On 24 September, representatives from more than 150 educational organisations from both the UK and Vietnam gathered both physically (at Hanoi’s Melia Hotel) and virtually at a ‘hybrid' seminar. Organised by the British Embassy and Vietnam’s Ministry of Education and Training (MOET) and National Foreign Languages Project (NFLP), the event aimed to outline the many opportunities for partnership and cooperation to help further Vietnam’s vision to develop the capacity for English language teaching and learning for all. The British Council played a key role in the event, as the UK’s educational and cultural organisation.
Prior to the event itself, British Council Country Director Donna McGowan accompanied HM Ambassador Gareth Ward to a bilateral meeting with MoET Vice Minister Nguyen Van Phuc, to share achievements since the signing of a Memorandum of Understanding (MoU) with MOET exactly one year ago. Progress includes system improvement in Higher Education and English Language Teaching through our research, insights, partnership creation and response to the Covid-19 pandemic. Our English future priorities were later presented and conveyed to the seminar participants.
At the beginning of the seminar itself, opening remarks by Vice Minister Nguyen Van Phuc and HMA Gareth Ward paid tribute to Vietnam’s battle against Covid-19 and joint efforts in education e.g. sending some 20 Chevening scholars to the UK, conducting 50 Research partnerships, online testing events with Cambridge Education, all in celebration of the 10 years of a strategic partnership between the UK and Vietnam. The Vice Minister also acknowledged the British Council’s ongoing support for the work of NFLP.
Sir Steve Smith chose Vietnam for his very first appearance on the world stage since his recent appointment as the UK’s new global education champion. Indeed, he stressed that Vietnam is one of the UK’s five priority countries in the world. Sir Steve has been to Vietnam many times and is keen to return soon to offer his support to UK–Vietnam educational initiatives.
NFLP Director, Nguyen Thi Mai Huu, outlined the current situation of English education in Vietnam and NFLP’s objectives for 2020–25, including new English curriculum from Grades 1 and 2 all the way to Grade 12; the introduction of more formative assessment tools and techniques to cover all four language skills, rather than a reliance solely on testing; the important role of Continuing Professional Development (CPD) activities to improve teacher quality; as well as the need to ensure student motivation through real life context for learning and using English. In a number of these areas, Director Mai Huu acknowledged the valuable contribution and support for its work from British Council in Vietnam as a strategic partner.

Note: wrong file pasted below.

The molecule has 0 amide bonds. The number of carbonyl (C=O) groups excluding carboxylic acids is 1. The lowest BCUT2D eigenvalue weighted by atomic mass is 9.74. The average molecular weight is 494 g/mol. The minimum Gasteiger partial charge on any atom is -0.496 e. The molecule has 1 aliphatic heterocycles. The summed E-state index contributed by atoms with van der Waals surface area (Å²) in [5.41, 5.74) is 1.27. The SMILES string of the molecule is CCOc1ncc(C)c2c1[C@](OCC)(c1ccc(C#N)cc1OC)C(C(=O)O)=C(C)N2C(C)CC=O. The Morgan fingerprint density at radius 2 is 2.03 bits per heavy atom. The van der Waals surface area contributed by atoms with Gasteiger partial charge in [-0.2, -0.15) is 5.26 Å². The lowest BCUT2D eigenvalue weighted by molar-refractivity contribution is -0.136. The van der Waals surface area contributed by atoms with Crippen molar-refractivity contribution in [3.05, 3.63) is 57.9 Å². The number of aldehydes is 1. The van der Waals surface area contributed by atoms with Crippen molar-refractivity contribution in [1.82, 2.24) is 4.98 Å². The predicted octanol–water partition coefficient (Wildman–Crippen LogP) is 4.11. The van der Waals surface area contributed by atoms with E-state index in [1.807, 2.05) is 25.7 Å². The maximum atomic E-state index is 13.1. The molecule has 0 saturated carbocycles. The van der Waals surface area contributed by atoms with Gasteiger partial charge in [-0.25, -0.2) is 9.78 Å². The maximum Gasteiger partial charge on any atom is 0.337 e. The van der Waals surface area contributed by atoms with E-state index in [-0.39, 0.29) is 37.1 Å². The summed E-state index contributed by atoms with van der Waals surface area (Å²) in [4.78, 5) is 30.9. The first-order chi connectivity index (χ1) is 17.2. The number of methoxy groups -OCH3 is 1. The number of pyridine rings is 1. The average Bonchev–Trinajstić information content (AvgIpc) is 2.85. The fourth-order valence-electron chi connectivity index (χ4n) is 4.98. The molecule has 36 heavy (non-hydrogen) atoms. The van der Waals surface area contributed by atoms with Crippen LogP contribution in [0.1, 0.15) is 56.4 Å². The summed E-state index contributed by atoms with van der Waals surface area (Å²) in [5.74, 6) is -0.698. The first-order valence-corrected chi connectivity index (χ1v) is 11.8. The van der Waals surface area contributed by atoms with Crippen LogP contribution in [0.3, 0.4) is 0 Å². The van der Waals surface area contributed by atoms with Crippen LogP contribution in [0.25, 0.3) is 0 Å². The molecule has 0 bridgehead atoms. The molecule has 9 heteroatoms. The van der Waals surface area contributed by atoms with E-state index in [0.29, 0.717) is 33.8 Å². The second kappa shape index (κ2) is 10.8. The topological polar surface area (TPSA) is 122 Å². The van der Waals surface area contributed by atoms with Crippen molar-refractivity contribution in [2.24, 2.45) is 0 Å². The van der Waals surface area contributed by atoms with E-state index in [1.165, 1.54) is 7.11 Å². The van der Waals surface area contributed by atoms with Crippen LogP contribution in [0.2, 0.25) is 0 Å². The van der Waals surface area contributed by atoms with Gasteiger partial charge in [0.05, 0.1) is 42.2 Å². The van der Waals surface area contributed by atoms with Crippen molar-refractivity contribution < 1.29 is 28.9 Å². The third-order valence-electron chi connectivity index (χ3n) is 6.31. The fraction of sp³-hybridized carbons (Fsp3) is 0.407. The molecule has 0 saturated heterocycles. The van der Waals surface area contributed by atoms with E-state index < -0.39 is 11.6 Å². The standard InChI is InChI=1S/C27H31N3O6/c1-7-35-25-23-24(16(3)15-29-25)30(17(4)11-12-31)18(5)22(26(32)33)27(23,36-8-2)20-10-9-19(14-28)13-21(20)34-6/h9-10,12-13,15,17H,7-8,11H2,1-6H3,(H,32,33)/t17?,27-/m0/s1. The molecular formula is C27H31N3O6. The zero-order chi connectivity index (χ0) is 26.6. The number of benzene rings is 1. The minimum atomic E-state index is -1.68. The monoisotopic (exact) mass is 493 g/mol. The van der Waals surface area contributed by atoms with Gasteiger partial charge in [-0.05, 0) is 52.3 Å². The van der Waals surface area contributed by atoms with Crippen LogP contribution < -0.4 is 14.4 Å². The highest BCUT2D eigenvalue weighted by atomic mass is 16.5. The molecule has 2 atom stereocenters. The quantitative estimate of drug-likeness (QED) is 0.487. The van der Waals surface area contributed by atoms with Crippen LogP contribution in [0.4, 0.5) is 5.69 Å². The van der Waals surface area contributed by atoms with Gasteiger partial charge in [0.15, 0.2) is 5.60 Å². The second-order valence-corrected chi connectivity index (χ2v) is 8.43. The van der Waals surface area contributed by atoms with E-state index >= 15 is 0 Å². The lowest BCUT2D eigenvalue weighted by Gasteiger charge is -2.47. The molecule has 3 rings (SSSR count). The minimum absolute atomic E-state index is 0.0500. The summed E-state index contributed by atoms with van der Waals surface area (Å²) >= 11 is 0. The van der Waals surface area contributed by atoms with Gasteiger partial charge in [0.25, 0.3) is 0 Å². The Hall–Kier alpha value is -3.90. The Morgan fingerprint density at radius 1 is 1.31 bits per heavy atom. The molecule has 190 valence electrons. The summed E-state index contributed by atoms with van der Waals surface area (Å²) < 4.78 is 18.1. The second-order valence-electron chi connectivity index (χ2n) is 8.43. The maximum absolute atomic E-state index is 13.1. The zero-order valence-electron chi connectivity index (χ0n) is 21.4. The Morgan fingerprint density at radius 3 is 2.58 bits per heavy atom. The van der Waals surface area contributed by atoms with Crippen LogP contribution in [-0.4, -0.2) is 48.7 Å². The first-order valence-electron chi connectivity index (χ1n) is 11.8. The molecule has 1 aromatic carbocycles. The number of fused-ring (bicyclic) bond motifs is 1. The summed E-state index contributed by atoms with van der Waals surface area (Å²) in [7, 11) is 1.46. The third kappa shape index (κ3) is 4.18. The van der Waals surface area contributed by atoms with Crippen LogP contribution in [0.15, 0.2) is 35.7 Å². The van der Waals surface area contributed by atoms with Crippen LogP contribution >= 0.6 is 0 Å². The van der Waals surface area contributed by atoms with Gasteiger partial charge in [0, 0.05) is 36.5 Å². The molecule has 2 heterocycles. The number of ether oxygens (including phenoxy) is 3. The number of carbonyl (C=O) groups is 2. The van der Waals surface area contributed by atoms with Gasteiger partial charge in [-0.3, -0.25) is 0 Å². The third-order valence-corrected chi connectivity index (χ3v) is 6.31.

Representatives from MOET’s Higher Education, Primary and Secondary Departments also outlined the current situation, including challenges, and identified ‘room for growth’ e.g. in the number of students studying through English language courses or joint programmes with UK HE institutions. Ms Thuy from MOET’s Primary Department made particular reference to recent research undertaken by the British Council through a survey of ELT specialists from Vietnam’s 63 provincial DoETs. She emphasised the need for further CPD activities (including establishing Communities of Practice) to support these ELT specialists in their important work, and we hope to cooperate with NFLP, MOET and the DOETs on this in the very near future.
Finally, there was a joint presentation by Geoff Gladding from the UK’s Department for International Trade, and his DIT colleagues, who expressed their keen support for Vietnam’s ambitions in both educational partnerships and in the growing EdTech sector, all in support of further English language teaching and learning in Vietnam. Geoff handed over to British Council’s Donna McGowan, who outlined our achievements and partnership with MOET/NFLP over the past 20 years. Donna also introduced an initiative for a digital portal to support NFLP’s ambition to develop an online learning platform. She concluded by introducing Dr Nicola Galloway from the University of Edinburgh who presented her recent British Council funded research into the growing field of English Medium Education in Vietnam. Indeed, these joint presentations not only demonstrated the UK’s collaborative approach to education and ELT but also generated considerable interest amongst the audience, who raised many questions later on, many of which were addressed directly by the British Council team present.
As a result of this event, the UK ELT and EdTech sectors have been well-positioned as partners to Vietnam. Equally, throughout the event, the British Council was acknowledged and recognized as a trusted partner to support Vietnam in its ambition for system change in English language teaching and learning. Overall, this conference was important in cementing our ongoing and future relationships and the ways in which UK and Vietnamese stakeholders can partner, with the UK and British Council being recognized for our track record, expertise, insights and research.